of an unknown patient."


These four individuals soon start meeting in
Faith's room. For me, this was strange, 
but it seemed that each developed some type of 
relationship with Faith--or perhaps it was just 
that they had found friends, companionship, and
a common cause. Ev had lost both his wife and 
job and saw the story as a possible return to 
work...And little by little, pieces of information
began to be discovered and put together.

Then the woman who was going to use the 
vacated property was shot in a drive-by and
while the police was working on finding the
killer, Ev and Jack started a totally different 





I was reminded of Dean Koontz' Odd Thomas
novels by this book. There is hidden meaning 
that readers will enjoy as they see characters
interaction, but you all know that I love a good
murder mystery, so my interest increased as
the action started...


GABixlerReviews
















And that's the dilemma...Who speaks for Faith?

Except, a motley small group has taken up her cause...

Jack Fenian narrates the story, which creates the most intriguing part of the novel, in my opinion. Jack spent his entire life in an orphanage, having never even been considered for adoption since he had been placed under an oxygen tent when he was just 10. He watched everything and had ample time to think about things. At first you may think he's a bit simple with no or little education or experience. You will find you are wrong later...

But his experience in the orphanage has indeed limited his worldly knowledge, so interacting with others outside of the orphanage, which he left just 2 years ago, has become challenging as he tries to respond to the emotional displays he experiences. Interestingly, he has a job as a repossessor of cars, so he has quickly met anger, frustration and fear of those he serves...

"What the...the man had screamed, as he was running out of his
office, across the small parking lot to where I was watching the
tow truck driver hook up the black Ford Explorer. I could see his
co-workers staring out the window. I knew they were his
co-workers--it was all in the file."
"What I could never figure out was why people were so quick to
humiliate themselves. I had towed cars from the parking lot
of wedding receptions and Thanksgiving dinners and family
reunions, and every single time the owner made a huge scene. If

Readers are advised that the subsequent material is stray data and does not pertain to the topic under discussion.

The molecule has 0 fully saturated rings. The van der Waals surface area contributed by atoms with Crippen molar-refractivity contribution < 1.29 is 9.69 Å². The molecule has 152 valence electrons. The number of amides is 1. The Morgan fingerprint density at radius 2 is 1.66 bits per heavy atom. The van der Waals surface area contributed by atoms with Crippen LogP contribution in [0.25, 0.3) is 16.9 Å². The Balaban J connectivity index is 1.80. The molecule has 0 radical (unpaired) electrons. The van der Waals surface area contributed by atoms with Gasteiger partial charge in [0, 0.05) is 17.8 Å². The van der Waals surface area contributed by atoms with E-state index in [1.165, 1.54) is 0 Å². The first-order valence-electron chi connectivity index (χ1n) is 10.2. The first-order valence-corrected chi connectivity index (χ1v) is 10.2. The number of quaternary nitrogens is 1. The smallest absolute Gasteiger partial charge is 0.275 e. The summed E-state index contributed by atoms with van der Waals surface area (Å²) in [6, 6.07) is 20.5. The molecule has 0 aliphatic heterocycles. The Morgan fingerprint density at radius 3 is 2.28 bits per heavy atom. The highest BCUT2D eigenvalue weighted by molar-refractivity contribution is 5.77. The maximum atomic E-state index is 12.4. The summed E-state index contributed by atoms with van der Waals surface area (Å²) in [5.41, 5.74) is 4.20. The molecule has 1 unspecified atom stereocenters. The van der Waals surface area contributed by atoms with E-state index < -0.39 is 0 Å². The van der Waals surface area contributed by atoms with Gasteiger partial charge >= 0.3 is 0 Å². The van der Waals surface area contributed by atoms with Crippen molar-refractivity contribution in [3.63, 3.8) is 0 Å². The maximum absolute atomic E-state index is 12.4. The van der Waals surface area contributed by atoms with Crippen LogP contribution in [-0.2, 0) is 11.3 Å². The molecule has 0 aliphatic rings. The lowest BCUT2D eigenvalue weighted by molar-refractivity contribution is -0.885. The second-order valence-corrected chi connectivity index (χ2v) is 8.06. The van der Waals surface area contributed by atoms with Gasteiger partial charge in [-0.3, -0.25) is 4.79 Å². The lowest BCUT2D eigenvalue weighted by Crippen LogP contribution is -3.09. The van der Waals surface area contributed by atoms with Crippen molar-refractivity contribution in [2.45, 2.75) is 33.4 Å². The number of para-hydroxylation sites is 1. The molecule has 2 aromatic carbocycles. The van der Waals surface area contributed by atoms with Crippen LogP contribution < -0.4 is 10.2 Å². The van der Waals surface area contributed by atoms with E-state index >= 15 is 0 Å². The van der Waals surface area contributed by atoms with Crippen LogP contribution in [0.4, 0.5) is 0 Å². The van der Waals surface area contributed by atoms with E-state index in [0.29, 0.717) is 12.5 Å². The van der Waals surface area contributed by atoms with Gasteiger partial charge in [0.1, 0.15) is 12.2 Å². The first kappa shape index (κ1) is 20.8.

it were me, I'd just pretend that I didn't see anything, and then
I'd either take a cab home or claim that my car had been stolen.
But I wouldn't humiliate myself in front of all those people I
know. Especially since it'd be futile anyway. The thing about used
car dealers who have sales lots in the not-so-good areas of town:
they never renegotiate on the repossession...
"Tow truck drivers were always huge; I guess it was a job
qualification...
~~~











"Hold on a sec," she interjected. "It's really not my aim to save 
Good Shepherd Hospital. I mean, it's already been sold; and most of the patients and staff have been moved out." Irene seemed defensive, as if she didn't want to be told one more time that her lawsuit was crazy. "I guess I was just hoping that we might force some kind of compromise, one that wouldd give me control over the future medical care of Faith. But I'd love it if you'd do a story, we could use some public sympathy..."
~~~




investigation! Jack finds himself very attracted to Ev's ex-wife who quickly takes advantage and he finds himself believing  her rather than Ev... At the same time, Claire is also interacting as if there could be something--but then pulls completely away as if he misunderstood. The interplay between Jack and these two women fascinated me. Jack had no previous relationships other than with nuns and other orphans. The two women were very experienced but in totally different ways. The amazing thing was that Jack felt no real negative emotion in response to each--he was so indoctrinated to being rejected that he allowed hurt to fall away, rather than dwell on it...



But the intrigue comes from the characters. This unique look into the "why" of caring, of putting the life of another as a driving force in your own life reveals much about ourselves. Would you help?

Only you know... Highly recommended for many reasons.




Patrick Garry teaches at the University of South Dakota. His previous novels have won numerous awards, including a National Best Book Award, the Eric Hoffer Literary Award, and the Jack Eadon Best Novel Award.